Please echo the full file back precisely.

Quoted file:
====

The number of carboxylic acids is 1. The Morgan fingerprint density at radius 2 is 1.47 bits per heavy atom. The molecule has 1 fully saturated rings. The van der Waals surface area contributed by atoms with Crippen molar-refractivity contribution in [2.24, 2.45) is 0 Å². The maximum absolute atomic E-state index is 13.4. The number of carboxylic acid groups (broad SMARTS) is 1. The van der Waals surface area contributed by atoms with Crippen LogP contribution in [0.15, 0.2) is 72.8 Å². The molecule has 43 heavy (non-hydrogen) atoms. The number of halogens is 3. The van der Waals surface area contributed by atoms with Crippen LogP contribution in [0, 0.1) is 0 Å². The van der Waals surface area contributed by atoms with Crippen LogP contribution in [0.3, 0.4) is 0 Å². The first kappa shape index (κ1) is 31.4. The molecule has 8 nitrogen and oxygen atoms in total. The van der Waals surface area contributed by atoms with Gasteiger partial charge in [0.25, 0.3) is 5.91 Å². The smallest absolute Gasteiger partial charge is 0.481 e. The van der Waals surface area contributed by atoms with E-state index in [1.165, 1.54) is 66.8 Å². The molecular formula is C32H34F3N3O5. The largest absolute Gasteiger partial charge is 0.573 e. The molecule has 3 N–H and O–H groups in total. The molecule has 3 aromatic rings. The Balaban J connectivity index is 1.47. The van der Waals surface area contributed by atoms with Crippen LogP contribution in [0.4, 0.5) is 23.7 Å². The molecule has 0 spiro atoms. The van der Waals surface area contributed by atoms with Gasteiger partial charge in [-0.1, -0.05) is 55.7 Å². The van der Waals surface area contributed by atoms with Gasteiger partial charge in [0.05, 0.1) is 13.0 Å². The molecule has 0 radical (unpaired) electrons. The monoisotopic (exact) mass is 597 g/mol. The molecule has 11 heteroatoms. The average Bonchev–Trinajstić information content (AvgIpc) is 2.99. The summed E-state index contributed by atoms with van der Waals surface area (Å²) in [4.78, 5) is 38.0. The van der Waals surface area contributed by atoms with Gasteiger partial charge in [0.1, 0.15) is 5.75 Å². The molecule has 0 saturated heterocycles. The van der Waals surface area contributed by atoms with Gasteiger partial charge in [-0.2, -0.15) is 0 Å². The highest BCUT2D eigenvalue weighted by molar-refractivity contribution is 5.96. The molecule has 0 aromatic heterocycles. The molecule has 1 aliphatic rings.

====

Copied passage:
The number of carboxylic acids is 1. The Morgan fingerprint density at radius 2 is 1.47 bits per heavy atom. The molecule has 1 fully saturated rings. The van der Waals surface area contributed by atoms with Crippen molar-refractivity contribution in [2.24, 2.45) is 0 Å². The maximum absolute atomic E-state index is 13.4. The number of carboxylic acid groups (broad SMARTS) is 1. The van der Waals surface area contributed by atoms with Crippen LogP contribution in [0.15, 0.2) is 72.8 Å². The molecule has 43 heavy (non-hydrogen) atoms. The number of halogens is 3. The van der Waals surface area contributed by atoms with Crippen LogP contribution in [0, 0.1) is 0 Å². The van der Waals surface area contributed by atoms with Crippen LogP contribution in [0.3, 0.4) is 0 Å². The first kappa shape index (κ1) is 31.4. The molecule has 8 nitrogen and oxygen atoms in total. The van der Waals surface area contributed by atoms with Gasteiger partial charge in [0.25, 0.3) is 5.91 Å². The smallest absolute Gasteiger partial charge is 0.481 e. The van der Waals surface area contributed by atoms with E-state index in [1.165, 1.54) is 66.8 Å². The molecular formula is C32H34F3N3O5. The largest absolute Gasteiger partial charge is 0.573 e. The molecule has 3 N–H and O–H groups in total. The molecule has 3 aromatic rings. The Balaban J connectivity index is 1.47. The van der Waals surface area contributed by atoms with Crippen LogP contribution in [0.4, 0.5) is 23.7 Å². The molecule has 0 spiro atoms. The van der Waals surface area contributed by atoms with Gasteiger partial charge in [-0.1, -0.05) is 55.7 Å². The van der Waals surface area contributed by atoms with Gasteiger partial charge in [0.05, 0.1) is 13.0 Å². The molecule has 0 radical (unpaired) electrons. The monoisotopic (exact) mass is 597 g/mol. The molecule has 11 heteroatoms. The average Bonchev–Trinajstić information content (AvgIpc) is 2.99. The summed E-state index contributed by atoms with van der Waals surface area (Å²) in [4.78, 5) is 38.0. The van der Waals surface area contributed by atoms with Gasteiger partial charge in [0.1, 0.15) is 5.75 Å². The molecule has 0 saturated heterocycles. The van der Waals surface area contributed by atoms with Gasteiger partial charge in [-0.2, -0.15) is 0 Å². The highest BCUT2D eigenvalue weighted by molar-refractivity contribution is 5.96. The molecule has 0 aromatic heterocycles. The molecule has 1 aliphatic rings.